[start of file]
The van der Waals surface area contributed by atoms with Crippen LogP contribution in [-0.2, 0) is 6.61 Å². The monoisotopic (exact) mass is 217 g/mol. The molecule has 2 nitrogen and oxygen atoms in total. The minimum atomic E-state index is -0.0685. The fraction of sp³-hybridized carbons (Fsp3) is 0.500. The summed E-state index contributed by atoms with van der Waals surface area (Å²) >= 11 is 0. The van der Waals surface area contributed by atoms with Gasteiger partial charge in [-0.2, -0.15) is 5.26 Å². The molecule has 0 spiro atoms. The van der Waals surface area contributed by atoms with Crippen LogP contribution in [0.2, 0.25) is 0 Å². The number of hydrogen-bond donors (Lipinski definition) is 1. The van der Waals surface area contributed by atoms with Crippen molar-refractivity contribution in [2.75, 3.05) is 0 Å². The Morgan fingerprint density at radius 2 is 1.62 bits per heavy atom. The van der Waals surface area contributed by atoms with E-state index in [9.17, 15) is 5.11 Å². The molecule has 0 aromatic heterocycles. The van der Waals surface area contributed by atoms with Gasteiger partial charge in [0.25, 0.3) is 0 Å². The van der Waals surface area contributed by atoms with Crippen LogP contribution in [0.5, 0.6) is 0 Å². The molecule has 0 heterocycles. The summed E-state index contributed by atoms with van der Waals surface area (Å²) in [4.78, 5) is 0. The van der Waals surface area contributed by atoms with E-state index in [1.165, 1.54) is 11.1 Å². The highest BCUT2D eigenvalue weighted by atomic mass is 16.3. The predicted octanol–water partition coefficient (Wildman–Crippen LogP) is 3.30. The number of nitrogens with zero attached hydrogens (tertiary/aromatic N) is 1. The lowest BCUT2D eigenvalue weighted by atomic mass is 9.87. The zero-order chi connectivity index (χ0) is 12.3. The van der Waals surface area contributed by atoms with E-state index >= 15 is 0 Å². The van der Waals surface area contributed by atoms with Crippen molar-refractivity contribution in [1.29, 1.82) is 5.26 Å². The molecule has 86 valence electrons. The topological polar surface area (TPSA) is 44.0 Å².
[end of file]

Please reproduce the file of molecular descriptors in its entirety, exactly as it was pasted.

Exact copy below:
The van der Waals surface area contributed by atoms with Crippen LogP contribution in [-0.2, 0) is 6.61 Å². The monoisotopic (exact) mass is 217 g/mol. The molecule has 2 nitrogen and oxygen atoms in total. The minimum atomic E-state index is -0.0685. The fraction of sp³-hybridized carbons (Fsp3) is 0.500. The summed E-state index contributed by atoms with van der Waals surface area (Å²) >= 11 is 0. The van der Waals surface area contributed by atoms with Gasteiger partial charge in [-0.2, -0.15) is 5.26 Å². The molecule has 0 spiro atoms. The van der Waals surface area contributed by atoms with Crippen LogP contribution in [0.2, 0.25) is 0 Å². The number of hydrogen-bond donors (Lipinski definition) is 1. The van der Waals surface area contributed by atoms with Crippen molar-refractivity contribution in [2.75, 3.05) is 0 Å². The Morgan fingerprint density at radius 2 is 1.62 bits per heavy atom. The van der Waals surface area contributed by atoms with E-state index in [9.17, 15) is 5.11 Å². The molecule has 0 aromatic heterocycles. The van der Waals surface area contributed by atoms with Gasteiger partial charge in [0.25, 0.3) is 0 Å². The van der Waals surface area contributed by atoms with Crippen LogP contribution in [0.5, 0.6) is 0 Å². The molecule has 0 heterocycles. The summed E-state index contributed by atoms with van der Waals surface area (Å²) in [4.78, 5) is 0. The van der Waals surface area contributed by atoms with E-state index in [1.165, 1.54) is 11.1 Å². The highest BCUT2D eigenvalue weighted by atomic mass is 16.3. The predicted octanol–water partition coefficient (Wildman–Crippen LogP) is 3.30. The number of nitrogens with zero attached hydrogens (tertiary/aromatic N) is 1. The lowest BCUT2D eigenvalue weighted by atomic mass is 9.87. The zero-order chi connectivity index (χ0) is 12.3. The van der Waals surface area contributed by atoms with E-state index >= 15 is 0 Å². The van der Waals surface area contributed by atoms with Crippen molar-refractivity contribution in [1.29, 1.82) is 5.26 Å². The molecule has 86 valence electrons. The topological polar surface area (TPSA) is 44.0 Å².